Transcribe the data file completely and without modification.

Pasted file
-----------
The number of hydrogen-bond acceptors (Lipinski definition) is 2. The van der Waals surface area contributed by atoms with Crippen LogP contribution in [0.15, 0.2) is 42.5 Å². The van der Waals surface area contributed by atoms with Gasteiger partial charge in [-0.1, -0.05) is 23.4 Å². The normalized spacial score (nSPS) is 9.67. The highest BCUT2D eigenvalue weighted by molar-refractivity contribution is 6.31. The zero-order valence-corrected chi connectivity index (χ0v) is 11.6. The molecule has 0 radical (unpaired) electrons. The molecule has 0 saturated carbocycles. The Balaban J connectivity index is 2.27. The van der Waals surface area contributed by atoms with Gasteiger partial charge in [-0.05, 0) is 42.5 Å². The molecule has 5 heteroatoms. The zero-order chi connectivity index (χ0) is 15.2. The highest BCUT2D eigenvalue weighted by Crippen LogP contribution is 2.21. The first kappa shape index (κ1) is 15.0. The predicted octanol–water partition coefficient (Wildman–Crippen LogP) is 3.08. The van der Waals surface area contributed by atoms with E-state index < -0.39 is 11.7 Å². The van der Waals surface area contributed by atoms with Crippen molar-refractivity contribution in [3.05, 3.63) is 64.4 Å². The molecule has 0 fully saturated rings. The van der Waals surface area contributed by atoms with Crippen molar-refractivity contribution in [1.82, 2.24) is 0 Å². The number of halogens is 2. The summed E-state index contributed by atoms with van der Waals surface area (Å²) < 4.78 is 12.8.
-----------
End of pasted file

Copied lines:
The number of hydrogen-bond acceptors (Lipinski definition) is 2. The van der Waals surface area contributed by atoms with Crippen LogP contribution in [0.15, 0.2) is 42.5 Å². The van der Waals surface area contributed by atoms with Gasteiger partial charge in [-0.1, -0.05) is 23.4 Å². The normalized spacial score (nSPS) is 9.67. The highest BCUT2D eigenvalue weighted by molar-refractivity contribution is 6.31. The zero-order valence-corrected chi connectivity index (χ0v) is 11.6. The molecule has 0 radical (unpaired) electrons. The molecule has 0 saturated carbocycles. The Balaban J connectivity index is 2.27. The van der Waals surface area contributed by atoms with Gasteiger partial charge in [-0.05, 0) is 42.5 Å². The molecule has 5 heteroatoms. The zero-order chi connectivity index (χ0) is 15.2. The highest BCUT2D eigenvalue weighted by Crippen LogP contribution is 2.21. The first kappa shape index (κ1) is 15.0. The predicted octanol–water partition coefficient (Wildman–Crippen LogP) is 3.08. The van der Waals surface area contributed by atoms with E-state index < -0.39 is 11.7 Å². The van der Waals surface area contributed by atoms with Crippen molar-refractivity contribution in [3.05, 3.63) is 64.4 Å². The molecule has 0 fully saturated rings. The van der Waals surface area contributed by atoms with Crippen molar-refractivity contribution in [1.82, 2.24) is 0 Å². The number of halogens is 2. The summed E-state index contributed by atoms with van der Waals surface area (Å²) < 4.78 is 12.8.